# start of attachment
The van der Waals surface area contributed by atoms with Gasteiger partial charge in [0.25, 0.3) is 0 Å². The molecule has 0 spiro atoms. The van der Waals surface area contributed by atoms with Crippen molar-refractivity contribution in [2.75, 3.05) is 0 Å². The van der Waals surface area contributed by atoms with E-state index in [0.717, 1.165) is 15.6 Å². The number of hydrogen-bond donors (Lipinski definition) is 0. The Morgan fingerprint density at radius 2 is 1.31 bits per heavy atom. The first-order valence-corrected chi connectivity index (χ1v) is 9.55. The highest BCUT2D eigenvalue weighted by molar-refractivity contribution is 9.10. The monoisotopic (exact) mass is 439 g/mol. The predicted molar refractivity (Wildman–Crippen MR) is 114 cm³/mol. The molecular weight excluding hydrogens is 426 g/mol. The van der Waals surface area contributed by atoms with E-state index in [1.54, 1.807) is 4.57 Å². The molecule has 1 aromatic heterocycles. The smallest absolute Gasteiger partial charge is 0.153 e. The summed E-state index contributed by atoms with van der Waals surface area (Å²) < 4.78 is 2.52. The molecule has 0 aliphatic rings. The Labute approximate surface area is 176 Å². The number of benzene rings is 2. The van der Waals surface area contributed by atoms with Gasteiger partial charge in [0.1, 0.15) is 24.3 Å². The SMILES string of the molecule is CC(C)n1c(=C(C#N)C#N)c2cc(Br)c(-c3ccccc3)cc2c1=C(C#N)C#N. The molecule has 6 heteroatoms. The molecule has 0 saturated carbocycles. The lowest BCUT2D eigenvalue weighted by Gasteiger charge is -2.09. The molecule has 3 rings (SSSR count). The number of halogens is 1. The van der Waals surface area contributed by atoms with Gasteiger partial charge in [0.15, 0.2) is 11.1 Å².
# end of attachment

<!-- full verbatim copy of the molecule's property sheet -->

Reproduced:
The van der Waals surface area contributed by atoms with Gasteiger partial charge in [0.25, 0.3) is 0 Å². The molecule has 0 spiro atoms. The van der Waals surface area contributed by atoms with Crippen molar-refractivity contribution in [2.75, 3.05) is 0 Å². The van der Waals surface area contributed by atoms with E-state index in [0.717, 1.165) is 15.6 Å². The number of hydrogen-bond donors (Lipinski definition) is 0. The Morgan fingerprint density at radius 2 is 1.31 bits per heavy atom. The first-order valence-corrected chi connectivity index (χ1v) is 9.55. The highest BCUT2D eigenvalue weighted by molar-refractivity contribution is 9.10. The monoisotopic (exact) mass is 439 g/mol. The predicted molar refractivity (Wildman–Crippen MR) is 114 cm³/mol. The molecular weight excluding hydrogens is 426 g/mol. The van der Waals surface area contributed by atoms with E-state index in [1.54, 1.807) is 4.57 Å². The molecule has 1 aromatic heterocycles. The smallest absolute Gasteiger partial charge is 0.153 e. The summed E-state index contributed by atoms with van der Waals surface area (Å²) < 4.78 is 2.52. The molecule has 0 aliphatic rings. The Labute approximate surface area is 176 Å². The number of benzene rings is 2. The van der Waals surface area contributed by atoms with Gasteiger partial charge in [0.1, 0.15) is 24.3 Å². The SMILES string of the molecule is CC(C)n1c(=C(C#N)C#N)c2cc(Br)c(-c3ccccc3)cc2c1=C(C#N)C#N. The molecule has 6 heteroatoms. The molecule has 0 saturated carbocycles. The lowest BCUT2D eigenvalue weighted by Gasteiger charge is -2.09. The molecule has 3 rings (SSSR count). The number of halogens is 1. The van der Waals surface area contributed by atoms with Gasteiger partial charge in [0.15, 0.2) is 11.1 Å².